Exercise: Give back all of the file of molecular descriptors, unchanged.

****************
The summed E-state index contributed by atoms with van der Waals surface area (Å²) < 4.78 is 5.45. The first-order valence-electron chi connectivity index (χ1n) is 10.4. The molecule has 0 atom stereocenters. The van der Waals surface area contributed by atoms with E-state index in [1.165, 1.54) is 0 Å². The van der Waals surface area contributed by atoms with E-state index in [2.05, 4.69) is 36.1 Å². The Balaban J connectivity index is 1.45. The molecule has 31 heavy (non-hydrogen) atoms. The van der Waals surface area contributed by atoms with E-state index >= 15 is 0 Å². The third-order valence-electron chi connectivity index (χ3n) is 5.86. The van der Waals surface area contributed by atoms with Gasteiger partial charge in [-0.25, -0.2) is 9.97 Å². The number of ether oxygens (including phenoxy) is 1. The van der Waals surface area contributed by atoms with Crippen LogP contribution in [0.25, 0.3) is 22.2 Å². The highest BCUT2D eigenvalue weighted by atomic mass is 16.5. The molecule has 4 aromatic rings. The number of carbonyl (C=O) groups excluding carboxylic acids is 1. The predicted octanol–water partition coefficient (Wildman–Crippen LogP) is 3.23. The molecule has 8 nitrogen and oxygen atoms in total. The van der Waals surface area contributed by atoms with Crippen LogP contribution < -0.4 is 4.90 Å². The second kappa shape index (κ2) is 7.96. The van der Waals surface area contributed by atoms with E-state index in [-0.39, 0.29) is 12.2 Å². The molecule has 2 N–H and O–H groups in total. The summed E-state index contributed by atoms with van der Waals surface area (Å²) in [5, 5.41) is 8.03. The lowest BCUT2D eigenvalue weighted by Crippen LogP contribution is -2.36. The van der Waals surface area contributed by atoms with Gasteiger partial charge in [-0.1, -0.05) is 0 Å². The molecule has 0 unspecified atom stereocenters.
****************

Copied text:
The summed E-state index contributed by atoms with van der Waals surface area (Å²) < 4.78 is 5.45. The first-order valence-electron chi connectivity index (χ1n) is 10.4. The molecule has 0 atom stereocenters. The van der Waals surface area contributed by atoms with E-state index in [1.165, 1.54) is 0 Å². The van der Waals surface area contributed by atoms with E-state index in [2.05, 4.69) is 36.1 Å². The Balaban J connectivity index is 1.45. The molecule has 31 heavy (non-hydrogen) atoms. The van der Waals surface area contributed by atoms with E-state index >= 15 is 0 Å². The third-order valence-electron chi connectivity index (χ3n) is 5.86. The van der Waals surface area contributed by atoms with Gasteiger partial charge in [-0.25, -0.2) is 9.97 Å². The number of ether oxygens (including phenoxy) is 1. The van der Waals surface area contributed by atoms with Crippen LogP contribution in [0.25, 0.3) is 22.2 Å². The highest BCUT2D eigenvalue weighted by atomic mass is 16.5. The molecule has 4 aromatic rings. The number of carbonyl (C=O) groups excluding carboxylic acids is 1. The predicted octanol–water partition coefficient (Wildman–Crippen LogP) is 3.23. The molecule has 8 nitrogen and oxygen atoms in total. The van der Waals surface area contributed by atoms with Crippen LogP contribution < -0.4 is 4.90 Å². The second kappa shape index (κ2) is 7.96. The van der Waals surface area contributed by atoms with E-state index in [-0.39, 0.29) is 12.2 Å². The molecule has 2 N–H and O–H groups in total. The summed E-state index contributed by atoms with van der Waals surface area (Å²) in [5, 5.41) is 8.03. The lowest BCUT2D eigenvalue weighted by Crippen LogP contribution is -2.36. The van der Waals surface area contributed by atoms with Gasteiger partial charge in [-0.1, -0.05) is 0 Å². The molecule has 0 unspecified atom stereocenters.